Stream level serde should not affect InputDescriptor type when used with InputTransformer. This is in conflict with (or an exception to) the requirement above. For a InputDescriptor with a InputTransformer, the type of messages in their MessageStreams will always be the result type of the InputTransformer function. I.e., providing system/stream level serdes should not affect the type of the descriptor, since the InputTransformer is applied after deserialization and overrides the Serde type. User provided StreamTransformer overrides System provided default StreamTransformer.
While we will consider the use case of stream-level InputTransformer functions in the API design here, we will not add them to the API in the initial version. This will simplify the SystemDescriptor so that users have 1-2 ways of getting an input stream from a system descriptor instead of 4.
- System or stream level serde should not affect InputDescriptor type when used with StreamExpander. The type of such InputDescriptors will always be the result type of the StreamExpander function.
The constraints above imply that the desired InputDescriptor types for the methods above are:
- For non-transforming System:
A = SystemMessageType, B = StreamMessageType, C = StreamTransformerType, D = StreamTransformerType
- For System with default InputTransformer<SystemTransformerType>:
A = SystemTransformerType, B = SystemTransformerType, C = StreamTransformerType, D = StreamTransformerType
- For System with StreamExpander<SystemExpanderType>:
A = SystemExpanderType, B = SystemExpanderType, C = SystemExpanderType, D = SystemExpanderType
- For System with InputTransformer<SystemTransformerType> and StreamExpander<SystemExpanderType>:
A = SystemExpanderType, B = SystemExpanderType, C = SystemExpanderType, D = SystemExpanderType
In other words, the type patterns above are:
|getISD(id)||getISD(id, serde)||getISD(id, txfn)||getISD(id, txfn, serde)|
|Non Transforming System|
|Expanding Transforming System||SystemExpanderType||SystemExpanderType||SystemExpanderType|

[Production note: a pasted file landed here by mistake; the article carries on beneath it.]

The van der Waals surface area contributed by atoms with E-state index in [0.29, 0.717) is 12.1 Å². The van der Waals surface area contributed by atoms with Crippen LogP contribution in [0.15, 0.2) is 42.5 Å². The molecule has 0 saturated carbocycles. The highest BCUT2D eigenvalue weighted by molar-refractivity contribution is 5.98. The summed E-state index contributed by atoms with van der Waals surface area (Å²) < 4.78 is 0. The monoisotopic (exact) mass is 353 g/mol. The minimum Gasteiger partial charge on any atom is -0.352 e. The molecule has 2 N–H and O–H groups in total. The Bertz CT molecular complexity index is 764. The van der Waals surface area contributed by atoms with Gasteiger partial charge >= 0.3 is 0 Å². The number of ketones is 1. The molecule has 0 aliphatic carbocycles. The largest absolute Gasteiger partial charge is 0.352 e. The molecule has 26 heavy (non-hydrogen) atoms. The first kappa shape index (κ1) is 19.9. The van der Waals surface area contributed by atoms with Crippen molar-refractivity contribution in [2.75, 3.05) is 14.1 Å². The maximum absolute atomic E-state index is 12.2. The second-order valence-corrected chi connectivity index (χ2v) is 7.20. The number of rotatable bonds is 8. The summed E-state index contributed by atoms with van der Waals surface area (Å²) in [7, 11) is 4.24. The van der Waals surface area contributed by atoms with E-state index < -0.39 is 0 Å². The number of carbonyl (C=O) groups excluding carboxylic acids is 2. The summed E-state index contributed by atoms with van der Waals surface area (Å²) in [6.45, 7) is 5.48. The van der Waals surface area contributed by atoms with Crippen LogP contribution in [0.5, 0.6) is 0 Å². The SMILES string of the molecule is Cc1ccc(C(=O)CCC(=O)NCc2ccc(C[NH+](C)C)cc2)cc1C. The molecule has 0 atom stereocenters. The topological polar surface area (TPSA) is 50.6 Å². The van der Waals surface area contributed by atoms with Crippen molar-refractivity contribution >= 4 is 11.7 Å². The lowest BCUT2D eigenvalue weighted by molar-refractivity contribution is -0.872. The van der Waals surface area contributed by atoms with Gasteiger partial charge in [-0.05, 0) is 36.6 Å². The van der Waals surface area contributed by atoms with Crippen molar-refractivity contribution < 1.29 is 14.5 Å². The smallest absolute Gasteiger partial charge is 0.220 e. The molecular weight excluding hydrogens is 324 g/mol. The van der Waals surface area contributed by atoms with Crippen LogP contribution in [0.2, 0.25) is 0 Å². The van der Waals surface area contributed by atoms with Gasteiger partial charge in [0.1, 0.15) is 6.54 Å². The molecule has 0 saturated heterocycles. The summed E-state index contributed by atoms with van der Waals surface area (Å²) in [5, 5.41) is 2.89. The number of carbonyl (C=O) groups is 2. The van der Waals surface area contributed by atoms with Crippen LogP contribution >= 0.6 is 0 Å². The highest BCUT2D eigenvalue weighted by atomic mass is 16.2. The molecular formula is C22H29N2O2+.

Clearly, there are no single SystemDescriptor class that can satisfy the type constraints for all four cases. In fact, there are 3 different sets of interface method signatures above (Case 1-3).
Note that if we add new features that affects the message type of InputDescriptors, we may need yet another set of getInputStream methods. In general there will have to be 2^n ways of getting an InputDescriptor to support all combinations of features, where n is the number of features where the type of the input stream is affected by the feature. Currently n == 1 if we only support stream level serde, or 2 if we support stream level transform functions as well. This might be a concern for future API evolution, but its not as bad as it appears to be because:
- This is only an issue for features that affect the type of messages in the stream. For other features, their properties/functions can be set on the Input/OutputDescriptor after it has been created. E.g., delete committed messages is a new feature that can be used directly with the InputDescriptor since it doesn't affect the type of messages in the stream.
- The variations in the ways of getting an InputDescriptor apply to the SystemDescriptor base classes, not the InputDescriptor classes. Also, the new API methods will be in addition to the methods proposed here. This means that when we add these methods for the new feature:
- The feature may only be necessary for a specific system implementation, in which case we could introduce a new SystemDescriptor and only add those methods there. All existing code will be unchanged.
- If the feature does need to be supported by all existing systems, the new methods would be added to the existing abstract base classes, which could provide a default implementation. Any existing user code that doesn't use the feature will be remain unchanged.